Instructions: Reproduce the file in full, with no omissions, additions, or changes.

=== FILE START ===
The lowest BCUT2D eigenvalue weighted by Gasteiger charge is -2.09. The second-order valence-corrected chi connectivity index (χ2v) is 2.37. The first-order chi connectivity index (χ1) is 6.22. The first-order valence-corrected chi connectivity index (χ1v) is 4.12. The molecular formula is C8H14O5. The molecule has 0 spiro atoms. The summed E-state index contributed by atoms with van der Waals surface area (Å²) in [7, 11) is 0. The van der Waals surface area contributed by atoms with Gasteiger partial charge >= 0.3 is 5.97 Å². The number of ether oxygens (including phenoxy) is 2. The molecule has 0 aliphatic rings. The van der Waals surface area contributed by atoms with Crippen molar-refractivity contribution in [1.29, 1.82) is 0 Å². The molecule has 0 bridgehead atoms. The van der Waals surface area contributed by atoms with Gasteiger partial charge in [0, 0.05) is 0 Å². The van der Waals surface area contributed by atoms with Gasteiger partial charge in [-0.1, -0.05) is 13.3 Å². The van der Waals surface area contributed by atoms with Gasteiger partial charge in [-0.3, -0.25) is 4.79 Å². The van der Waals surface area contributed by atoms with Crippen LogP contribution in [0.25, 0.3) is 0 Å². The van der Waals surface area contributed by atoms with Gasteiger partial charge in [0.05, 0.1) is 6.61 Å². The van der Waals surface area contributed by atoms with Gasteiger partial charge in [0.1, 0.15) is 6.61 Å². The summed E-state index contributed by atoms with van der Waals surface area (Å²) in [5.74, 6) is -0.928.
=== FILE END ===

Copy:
The lowest BCUT2D eigenvalue weighted by Gasteiger charge is -2.09. The second-order valence-corrected chi connectivity index (χ2v) is 2.37. The first-order chi connectivity index (χ1) is 6.22. The first-order valence-corrected chi connectivity index (χ1v) is 4.12. The molecular formula is C8H14O5. The molecule has 0 spiro atoms. The summed E-state index contributed by atoms with van der Waals surface area (Å²) in [7, 11) is 0. The van der Waals surface area contributed by atoms with Gasteiger partial charge >= 0.3 is 5.97 Å². The number of ether oxygens (including phenoxy) is 2. The molecule has 0 aliphatic rings. The van der Waals surface area contributed by atoms with Crippen molar-refractivity contribution in [1.29, 1.82) is 0 Å². The molecule has 0 bridgehead atoms. The van der Waals surface area contributed by atoms with Gasteiger partial charge in [0, 0.05) is 0 Å². The van der Waals surface area contributed by atoms with Gasteiger partial charge in [-0.1, -0.05) is 13.3 Å². The van der Waals surface area contributed by atoms with Gasteiger partial charge in [-0.3, -0.25) is 4.79 Å². The van der Waals surface area contributed by atoms with Crippen LogP contribution in [0.25, 0.3) is 0 Å². The van der Waals surface area contributed by atoms with Gasteiger partial charge in [0.05, 0.1) is 6.61 Å². The van der Waals surface area contributed by atoms with Gasteiger partial charge in [0.1, 0.15) is 6.61 Å². The summed E-state index contributed by atoms with van der Waals surface area (Å²) in [5.74, 6) is -0.928.